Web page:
Though this match was the return of BATTLE LIGER, it was a lot less murdery than one might have expected, especially after not only Suzuki and Liger’s most recent promos but the Kishin Liger’s attempted stabbing. Rather than a fight to the death, this was a very good wrestling match. Both men grabbed chairs early on, but it was mostly mat-based and in the ring.

At the beginning, it definitely looked like Liger was trying to out-wrestle Suzuki, and often out-wrestle him in a pretty realistic manner, playing out the sequel to their Pancrase fight from seventeen years ago, the thing that kicked off this whole feud. He even lands that kick that he missed back in 2002. But though there are moments when it looks like Liger could win, when Suzuki counters a shotei palm strike with a dropkick, things turn in the King’s favor.

Liger is clearly losing the strike battle as Suzuki urges him on and Liger barely manages to stay in the game. When Suzuki pauses while going for a forearm is the feel-bad moment of the match, I think, because it looks like Suzuki is just letting this continue rather than ending it. But soon he does end it with the Gotch Style Piledriver, which is not the result I expected, but a good and surprising one to very good, surprising match.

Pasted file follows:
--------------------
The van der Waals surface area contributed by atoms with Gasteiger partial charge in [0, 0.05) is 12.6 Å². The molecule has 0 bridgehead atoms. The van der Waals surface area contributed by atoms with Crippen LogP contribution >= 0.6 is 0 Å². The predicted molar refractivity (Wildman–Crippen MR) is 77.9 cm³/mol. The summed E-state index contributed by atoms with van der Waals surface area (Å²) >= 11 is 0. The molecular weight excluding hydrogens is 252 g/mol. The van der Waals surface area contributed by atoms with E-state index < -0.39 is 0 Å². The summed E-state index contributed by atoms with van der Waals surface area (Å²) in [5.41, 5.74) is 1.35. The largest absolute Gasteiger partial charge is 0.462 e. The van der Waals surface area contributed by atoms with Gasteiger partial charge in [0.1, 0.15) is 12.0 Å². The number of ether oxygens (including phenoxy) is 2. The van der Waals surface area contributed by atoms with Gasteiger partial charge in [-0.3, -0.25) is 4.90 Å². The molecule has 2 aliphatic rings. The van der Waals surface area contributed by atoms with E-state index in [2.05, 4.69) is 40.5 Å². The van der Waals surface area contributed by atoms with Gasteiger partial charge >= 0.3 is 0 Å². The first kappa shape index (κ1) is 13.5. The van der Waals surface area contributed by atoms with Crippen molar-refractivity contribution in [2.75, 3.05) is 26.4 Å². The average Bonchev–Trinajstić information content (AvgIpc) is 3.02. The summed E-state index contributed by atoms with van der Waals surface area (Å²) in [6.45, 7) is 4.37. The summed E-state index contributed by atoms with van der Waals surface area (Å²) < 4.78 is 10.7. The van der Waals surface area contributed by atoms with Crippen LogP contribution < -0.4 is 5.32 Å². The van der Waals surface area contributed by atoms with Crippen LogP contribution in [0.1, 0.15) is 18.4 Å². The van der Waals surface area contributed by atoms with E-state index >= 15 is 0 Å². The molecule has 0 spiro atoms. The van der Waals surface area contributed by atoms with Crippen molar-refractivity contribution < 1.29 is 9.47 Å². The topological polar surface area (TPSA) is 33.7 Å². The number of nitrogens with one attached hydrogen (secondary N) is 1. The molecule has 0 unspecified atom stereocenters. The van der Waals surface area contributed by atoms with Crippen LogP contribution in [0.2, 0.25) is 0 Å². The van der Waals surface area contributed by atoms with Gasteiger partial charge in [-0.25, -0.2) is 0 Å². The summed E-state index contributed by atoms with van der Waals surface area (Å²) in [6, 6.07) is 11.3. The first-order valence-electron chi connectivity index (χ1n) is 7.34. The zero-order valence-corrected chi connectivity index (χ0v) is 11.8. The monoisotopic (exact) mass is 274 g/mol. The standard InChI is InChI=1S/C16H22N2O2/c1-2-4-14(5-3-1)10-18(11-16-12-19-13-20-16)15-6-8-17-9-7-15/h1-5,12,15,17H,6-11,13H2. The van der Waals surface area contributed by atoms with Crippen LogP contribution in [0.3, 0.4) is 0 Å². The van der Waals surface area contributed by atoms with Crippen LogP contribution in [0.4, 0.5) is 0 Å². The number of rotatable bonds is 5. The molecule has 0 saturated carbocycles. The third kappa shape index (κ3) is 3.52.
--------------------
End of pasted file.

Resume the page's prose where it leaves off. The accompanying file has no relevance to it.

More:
The post-match moments here also provide this unexpected, unforgettable feud with an unexpected, unforgettable epilogue. After beating up the two remaining Young Lions in Japan, Suzuki looks like he’s going to attack Liger with a chair, but throws the weapon aside and bows to him instead. The shock and applause from the crowd and the emotion from Suzuki, who looks like he’s on the verge of tears, elevates the moment of respect further.

Backstage, Liger’s thanks to Suzuki pushing him to the limit seems genuine and Suzuki’s promo about how “You’re the one who’s giving up” doesn’t have his usual murderous hatred behind it. Though the winner and loser of this match were very clear, who won and lost their feud is less so. Early in this angle, Liger criticized Suzuki for his brawling and sadistic violence and not showing the skill of pro wrestling, and it ended with Liger basically getting the wrestling match he wanted. And Suzuki got part of what he wanted too, for Liger to give him absolutely everything he had. I’m sad this feud is over, but I couldn’t be happier with how well it ended.

Worst: Murder Hawk Mansion Match